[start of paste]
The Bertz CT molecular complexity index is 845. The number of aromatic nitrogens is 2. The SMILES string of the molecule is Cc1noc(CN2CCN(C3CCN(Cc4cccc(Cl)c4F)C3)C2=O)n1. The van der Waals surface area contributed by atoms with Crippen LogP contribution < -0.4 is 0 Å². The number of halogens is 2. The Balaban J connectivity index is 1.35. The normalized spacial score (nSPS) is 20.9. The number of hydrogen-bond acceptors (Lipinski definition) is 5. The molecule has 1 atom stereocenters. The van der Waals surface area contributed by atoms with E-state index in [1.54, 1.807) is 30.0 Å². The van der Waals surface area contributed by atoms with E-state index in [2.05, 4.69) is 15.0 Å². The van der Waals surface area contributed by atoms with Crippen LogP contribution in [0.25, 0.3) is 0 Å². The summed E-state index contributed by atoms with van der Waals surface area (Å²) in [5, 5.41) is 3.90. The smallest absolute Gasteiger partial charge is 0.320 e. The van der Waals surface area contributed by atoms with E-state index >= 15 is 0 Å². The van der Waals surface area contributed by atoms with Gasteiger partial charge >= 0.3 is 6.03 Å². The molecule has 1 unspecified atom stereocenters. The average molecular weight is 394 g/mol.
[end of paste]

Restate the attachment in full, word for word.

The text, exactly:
The Bertz CT molecular complexity index is 845. The number of aromatic nitrogens is 2. The SMILES string of the molecule is Cc1noc(CN2CCN(C3CCN(Cc4cccc(Cl)c4F)C3)C2=O)n1. The van der Waals surface area contributed by atoms with Crippen LogP contribution < -0.4 is 0 Å². The number of halogens is 2. The Balaban J connectivity index is 1.35. The normalized spacial score (nSPS) is 20.9. The number of hydrogen-bond acceptors (Lipinski definition) is 5. The molecule has 1 atom stereocenters. The van der Waals surface area contributed by atoms with E-state index in [1.54, 1.807) is 30.0 Å². The van der Waals surface area contributed by atoms with E-state index in [2.05, 4.69) is 15.0 Å². The van der Waals surface area contributed by atoms with Crippen LogP contribution in [0.25, 0.3) is 0 Å². The summed E-state index contributed by atoms with van der Waals surface area (Å²) in [5, 5.41) is 3.90. The smallest absolute Gasteiger partial charge is 0.320 e. The van der Waals surface area contributed by atoms with E-state index >= 15 is 0 Å². The van der Waals surface area contributed by atoms with Gasteiger partial charge >= 0.3 is 6.03 Å². The molecule has 1 unspecified atom stereocenters. The average molecular weight is 394 g/mol.